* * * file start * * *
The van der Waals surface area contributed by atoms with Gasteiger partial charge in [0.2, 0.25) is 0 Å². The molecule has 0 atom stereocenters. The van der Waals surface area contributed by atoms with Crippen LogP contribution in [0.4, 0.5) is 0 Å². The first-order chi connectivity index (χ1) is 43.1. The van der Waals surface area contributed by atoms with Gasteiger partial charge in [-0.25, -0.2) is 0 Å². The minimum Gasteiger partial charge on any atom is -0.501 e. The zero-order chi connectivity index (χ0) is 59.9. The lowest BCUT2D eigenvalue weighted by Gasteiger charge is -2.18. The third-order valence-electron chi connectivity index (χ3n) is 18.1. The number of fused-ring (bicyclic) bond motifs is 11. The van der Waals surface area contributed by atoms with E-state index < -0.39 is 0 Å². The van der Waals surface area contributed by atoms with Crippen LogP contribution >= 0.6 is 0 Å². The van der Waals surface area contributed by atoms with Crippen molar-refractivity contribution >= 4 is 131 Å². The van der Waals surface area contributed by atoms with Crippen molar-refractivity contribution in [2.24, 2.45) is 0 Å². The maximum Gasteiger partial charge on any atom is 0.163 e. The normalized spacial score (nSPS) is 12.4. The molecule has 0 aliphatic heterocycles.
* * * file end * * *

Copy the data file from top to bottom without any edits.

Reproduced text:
The van der Waals surface area contributed by atoms with Gasteiger partial charge in [0.2, 0.25) is 0 Å². The molecule has 0 atom stereocenters. The van der Waals surface area contributed by atoms with Crippen LogP contribution in [0.4, 0.5) is 0 Å². The first-order chi connectivity index (χ1) is 43.1. The van der Waals surface area contributed by atoms with Gasteiger partial charge in [-0.25, -0.2) is 0 Å². The minimum Gasteiger partial charge on any atom is -0.501 e. The zero-order chi connectivity index (χ0) is 59.9. The lowest BCUT2D eigenvalue weighted by Gasteiger charge is -2.18. The third-order valence-electron chi connectivity index (χ3n) is 18.1. The number of fused-ring (bicyclic) bond motifs is 11. The van der Waals surface area contributed by atoms with E-state index < -0.39 is 0 Å². The van der Waals surface area contributed by atoms with Crippen LogP contribution >= 0.6 is 0 Å². The van der Waals surface area contributed by atoms with Crippen molar-refractivity contribution >= 4 is 131 Å². The van der Waals surface area contributed by atoms with Crippen molar-refractivity contribution in [2.24, 2.45) is 0 Å². The maximum Gasteiger partial charge on any atom is 0.163 e. The normalized spacial score (nSPS) is 12.4. The molecule has 0 aliphatic heterocycles.